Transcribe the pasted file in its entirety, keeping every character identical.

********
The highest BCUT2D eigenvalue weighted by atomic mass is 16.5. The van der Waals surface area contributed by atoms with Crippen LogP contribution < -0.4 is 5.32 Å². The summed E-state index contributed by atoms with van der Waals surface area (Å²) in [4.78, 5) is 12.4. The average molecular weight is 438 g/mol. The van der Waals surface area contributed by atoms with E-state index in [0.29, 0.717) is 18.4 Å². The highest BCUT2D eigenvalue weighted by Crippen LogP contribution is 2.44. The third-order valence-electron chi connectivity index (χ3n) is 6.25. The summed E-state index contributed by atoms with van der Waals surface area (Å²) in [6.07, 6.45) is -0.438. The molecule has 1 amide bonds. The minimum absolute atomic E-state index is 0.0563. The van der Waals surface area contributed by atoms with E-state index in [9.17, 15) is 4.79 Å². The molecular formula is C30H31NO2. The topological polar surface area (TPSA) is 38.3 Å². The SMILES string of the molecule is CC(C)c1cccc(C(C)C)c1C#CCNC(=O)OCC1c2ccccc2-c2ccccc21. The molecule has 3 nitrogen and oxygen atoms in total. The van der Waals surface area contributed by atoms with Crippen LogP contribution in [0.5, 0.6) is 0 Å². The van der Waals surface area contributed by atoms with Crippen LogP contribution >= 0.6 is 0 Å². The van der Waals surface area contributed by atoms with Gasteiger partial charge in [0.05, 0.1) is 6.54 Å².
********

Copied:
The highest BCUT2D eigenvalue weighted by atomic mass is 16.5. The van der Waals surface area contributed by atoms with Crippen LogP contribution < -0.4 is 5.32 Å². The summed E-state index contributed by atoms with van der Waals surface area (Å²) in [4.78, 5) is 12.4. The average molecular weight is 438 g/mol. The van der Waals surface area contributed by atoms with E-state index in [0.29, 0.717) is 18.4 Å². The highest BCUT2D eigenvalue weighted by Crippen LogP contribution is 2.44. The third-order valence-electron chi connectivity index (χ3n) is 6.25. The summed E-state index contributed by atoms with van der Waals surface area (Å²) in [6.07, 6.45) is -0.438. The molecule has 1 amide bonds. The minimum absolute atomic E-state index is 0.0563. The van der Waals surface area contributed by atoms with E-state index in [9.17, 15) is 4.79 Å². The molecular formula is C30H31NO2. The topological polar surface area (TPSA) is 38.3 Å². The SMILES string of the molecule is CC(C)c1cccc(C(C)C)c1C#CCNC(=O)OCC1c2ccccc2-c2ccccc21. The molecule has 3 nitrogen and oxygen atoms in total. The van der Waals surface area contributed by atoms with Crippen LogP contribution in [0.5, 0.6) is 0 Å². The van der Waals surface area contributed by atoms with Crippen LogP contribution >= 0.6 is 0 Å². The van der Waals surface area contributed by atoms with Gasteiger partial charge in [0.05, 0.1) is 6.54 Å².